When asked about her plans after graduation, Savannah Kluesner said she was still weighing a few options.
Coach DeUnna Hendrix, however, knows exactly which path the senior forward should take.
“She doesn’t know she’s gonna coach yet,” Hendrix said.
The traits that would make Kluesner a natural fit in the coaching ranks are the same qualities the 6-foot-2 forward uses to star on the court. Her basketball IQ and versatility allow her to take on different roles in the RedHawks’ offense.
“I could put her just about anywhere on the floor,” Hendrix said. “We have offenses where she’s at the elbow, where’s she at the short corner, where’s she on the block, where’s she’s on the trail, so a little bit of everything.”
“A little bit of everything” is a good way to describe Kluesner’s game. Her 15.5 points per game is second on the team, and she gets her points in a variety of ways, scoring from the post, in the pick and roll, and on mid-range jumpers. Because of her scoring abilities, Kluesner often draws double teams, which allows her to pass the ball out to open teammates.
She is an inside presence on both ends, leading the team in both rebounding and blocks for the second consecutive year. Her long arms wreak havoc on defense, allowing her to get into passing lanes for deflections and make the other team think twice about driving into the lane.
Since the start of her career at Miami, Kluesner has gone from a quiet freshman to being more vocal on and off the court. Some of Kluesner’s fondest memories at Miami are hanging out with her teammates, and their camaraderie on the floor makes their bond away from basketball that much stronger.
“We’re pretty goofy off the court,” Kluesner said. “... Going through the grind every day together just makes us that much closer.”
One teammate Kluesner has grown particularly close with is senior guard Lauren Dickerson, Miami’s leading scorer. Dickerson and Kluesner are the team’s only two seniors who have played at Miami all four years. Although the pair was shy as freshmen, they both grew a lot and became closer to each other.
“Me and Lauren are pretty close,” Kluesner said. “We’ve been through a lot, just having three different (coaching) staffs and having to go through all that change, so having each other has been huge for both of us.”
The most recent change happened last spring, as Hendrix was hired to replace Megan Duffy, who left Miami to become the head coach at Marquette. This season, Hendrix’s first at Miami, Kluesner has helped her coach by being a quick learner and an example for her teammates to follow.
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“Her ability to translate from a coaching perspective to a player perspective helps on and off the floor,” Hendrix said. “But at the end of the day, she’s able to apply it, as well. So just being as talented as she is, people see her do it, so it’s an easier message for them, I guess.”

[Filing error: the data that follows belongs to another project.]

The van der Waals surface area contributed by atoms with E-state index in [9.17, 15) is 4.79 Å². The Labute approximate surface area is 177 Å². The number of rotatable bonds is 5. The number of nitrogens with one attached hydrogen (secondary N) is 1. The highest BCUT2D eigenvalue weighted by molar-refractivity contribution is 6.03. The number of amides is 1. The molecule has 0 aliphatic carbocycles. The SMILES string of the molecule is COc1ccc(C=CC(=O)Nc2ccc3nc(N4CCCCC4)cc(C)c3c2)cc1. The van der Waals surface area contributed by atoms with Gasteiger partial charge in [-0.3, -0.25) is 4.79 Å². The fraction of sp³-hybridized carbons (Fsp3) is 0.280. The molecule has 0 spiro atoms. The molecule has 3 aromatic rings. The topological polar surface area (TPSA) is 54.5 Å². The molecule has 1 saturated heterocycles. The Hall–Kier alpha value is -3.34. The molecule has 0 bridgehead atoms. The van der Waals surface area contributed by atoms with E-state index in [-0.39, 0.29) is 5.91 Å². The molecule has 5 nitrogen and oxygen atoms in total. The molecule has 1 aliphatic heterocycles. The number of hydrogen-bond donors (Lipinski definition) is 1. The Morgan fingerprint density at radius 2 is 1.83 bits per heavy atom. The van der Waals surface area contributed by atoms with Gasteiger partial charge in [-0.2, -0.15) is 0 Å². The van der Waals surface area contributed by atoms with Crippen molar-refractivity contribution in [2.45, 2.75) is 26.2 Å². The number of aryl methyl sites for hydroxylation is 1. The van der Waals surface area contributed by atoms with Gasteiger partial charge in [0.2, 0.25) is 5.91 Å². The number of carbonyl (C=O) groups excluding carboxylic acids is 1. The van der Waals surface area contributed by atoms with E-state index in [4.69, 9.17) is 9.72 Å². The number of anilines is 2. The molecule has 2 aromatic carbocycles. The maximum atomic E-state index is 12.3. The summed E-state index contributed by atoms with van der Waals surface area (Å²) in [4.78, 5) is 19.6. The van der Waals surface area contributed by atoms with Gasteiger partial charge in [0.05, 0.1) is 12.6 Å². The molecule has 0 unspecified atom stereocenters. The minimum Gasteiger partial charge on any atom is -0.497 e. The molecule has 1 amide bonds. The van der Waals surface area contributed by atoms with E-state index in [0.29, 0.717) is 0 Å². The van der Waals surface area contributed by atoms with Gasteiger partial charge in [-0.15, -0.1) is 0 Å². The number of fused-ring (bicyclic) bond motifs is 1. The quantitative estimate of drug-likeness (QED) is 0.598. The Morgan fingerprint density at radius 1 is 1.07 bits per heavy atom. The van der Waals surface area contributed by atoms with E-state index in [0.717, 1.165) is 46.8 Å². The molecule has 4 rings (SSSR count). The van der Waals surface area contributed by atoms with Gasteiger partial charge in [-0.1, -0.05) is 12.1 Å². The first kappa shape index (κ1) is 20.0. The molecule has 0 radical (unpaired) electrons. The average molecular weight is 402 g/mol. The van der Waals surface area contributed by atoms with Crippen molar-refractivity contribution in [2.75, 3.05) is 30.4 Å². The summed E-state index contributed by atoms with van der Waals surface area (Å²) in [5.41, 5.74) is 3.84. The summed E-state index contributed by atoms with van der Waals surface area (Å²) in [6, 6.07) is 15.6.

With a new system under Hendrix, Kluesner has thrived. After a breakout junior season in which she was named second-team All-MAC, Kluesner has somehow stepped up her play, increasing her scoring average by more than two points per game.
She’s also blocked 44 shots this year, almost twice as many as last year. Kluesner has a real shot at becoming the single-season Miami leader in blocked shots and double-doubles by the end of the season, needing just 12 blocks and three double-doubles to accomplish both feats.
The senior forward is second in the Mid-American Conference in blocks per game and third in rebounds per game. She is also fifth in total points and sixth in field goal percentage.
Simply put, Kluesner is not only one of the best players on her team, but in the MAC as well.
The senior has also improved her leadership ability, tapping into her coaching potential and becoming more of a vocal leader after Miami lost three starters from last year’s team.
“I think I’ve really developed, especially in the past year, just, like, being more of a leader on the floor and off the floor, too,” Kluesner said.
By the time Kluesner’s career in Oxford comes to a close, her name will be all over Miami’s record books. She’s currently fourth in career blocked shots and double-doubles, as well as seventh in career rebounds. With five games left in the regular season, as well as the MAC tournament, Kluesner has plenty of time to move up in the rankings.
Since taking over as Miami’s head coach, Hendrix has learned a lot about her players. When asked what she’s learned about Kluesner during the season, Hendrix had high praise.
“At the end of the day, she is the ultimate competitor,” Hendrix said. “She wants to win anything and everything.”
Competitiveness, IQ, leadership: these are the traits that make Kluesner a great player.
They’re also the traits that could make her a great coach.